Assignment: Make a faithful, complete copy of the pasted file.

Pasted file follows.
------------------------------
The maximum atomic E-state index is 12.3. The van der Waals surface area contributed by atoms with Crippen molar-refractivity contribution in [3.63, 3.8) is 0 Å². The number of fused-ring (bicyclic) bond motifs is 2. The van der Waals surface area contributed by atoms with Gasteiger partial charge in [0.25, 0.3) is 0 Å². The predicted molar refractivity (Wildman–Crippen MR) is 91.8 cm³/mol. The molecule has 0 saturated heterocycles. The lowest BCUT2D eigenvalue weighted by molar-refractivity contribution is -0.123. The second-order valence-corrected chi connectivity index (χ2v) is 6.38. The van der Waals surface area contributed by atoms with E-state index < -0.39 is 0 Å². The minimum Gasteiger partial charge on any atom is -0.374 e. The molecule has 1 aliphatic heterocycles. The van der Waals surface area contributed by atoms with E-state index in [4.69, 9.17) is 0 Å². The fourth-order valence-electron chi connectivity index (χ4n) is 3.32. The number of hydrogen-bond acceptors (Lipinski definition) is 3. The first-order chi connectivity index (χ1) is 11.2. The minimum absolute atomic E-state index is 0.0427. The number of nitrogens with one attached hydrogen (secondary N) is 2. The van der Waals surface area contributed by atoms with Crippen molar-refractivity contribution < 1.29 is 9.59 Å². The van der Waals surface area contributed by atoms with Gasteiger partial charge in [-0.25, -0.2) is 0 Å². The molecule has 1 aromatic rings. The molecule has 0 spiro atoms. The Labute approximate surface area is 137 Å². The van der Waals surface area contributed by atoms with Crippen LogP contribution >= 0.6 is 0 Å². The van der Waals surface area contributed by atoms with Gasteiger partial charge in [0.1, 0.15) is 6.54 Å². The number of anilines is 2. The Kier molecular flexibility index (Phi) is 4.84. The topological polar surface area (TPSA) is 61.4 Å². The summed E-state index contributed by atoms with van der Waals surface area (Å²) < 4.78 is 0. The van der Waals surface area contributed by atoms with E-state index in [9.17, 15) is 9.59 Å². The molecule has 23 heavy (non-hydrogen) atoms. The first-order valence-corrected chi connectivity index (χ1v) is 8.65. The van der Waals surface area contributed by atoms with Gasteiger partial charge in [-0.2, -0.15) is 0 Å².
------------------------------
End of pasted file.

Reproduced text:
The maximum atomic E-state index is 12.3. The van der Waals surface area contributed by atoms with Crippen molar-refractivity contribution in [3.63, 3.8) is 0 Å². The number of fused-ring (bicyclic) bond motifs is 2. The van der Waals surface area contributed by atoms with Gasteiger partial charge in [0.25, 0.3) is 0 Å². The predicted molar refractivity (Wildman–Crippen MR) is 91.8 cm³/mol. The molecule has 0 saturated heterocycles. The lowest BCUT2D eigenvalue weighted by molar-refractivity contribution is -0.123. The second-order valence-corrected chi connectivity index (χ2v) is 6.38. The van der Waals surface area contributed by atoms with E-state index < -0.39 is 0 Å². The minimum Gasteiger partial charge on any atom is -0.374 e. The molecule has 1 aliphatic heterocycles. The van der Waals surface area contributed by atoms with E-state index in [4.69, 9.17) is 0 Å². The fourth-order valence-electron chi connectivity index (χ4n) is 3.32. The number of hydrogen-bond acceptors (Lipinski definition) is 3. The first-order chi connectivity index (χ1) is 11.2. The minimum absolute atomic E-state index is 0.0427. The number of nitrogens with one attached hydrogen (secondary N) is 2. The van der Waals surface area contributed by atoms with Crippen molar-refractivity contribution < 1.29 is 9.59 Å². The van der Waals surface area contributed by atoms with Gasteiger partial charge in [-0.25, -0.2) is 0 Å². The molecule has 1 aromatic rings. The molecule has 0 spiro atoms. The Labute approximate surface area is 137 Å². The van der Waals surface area contributed by atoms with Crippen LogP contribution >= 0.6 is 0 Å². The van der Waals surface area contributed by atoms with Gasteiger partial charge in [0.1, 0.15) is 6.54 Å². The number of anilines is 2. The Kier molecular flexibility index (Phi) is 4.84. The topological polar surface area (TPSA) is 61.4 Å². The summed E-state index contributed by atoms with van der Waals surface area (Å²) < 4.78 is 0. The van der Waals surface area contributed by atoms with E-state index in [9.17, 15) is 9.59 Å². The molecule has 23 heavy (non-hydrogen) atoms. The first-order valence-corrected chi connectivity index (χ1v) is 8.65. The van der Waals surface area contributed by atoms with Gasteiger partial charge in [-0.2, -0.15) is 0 Å².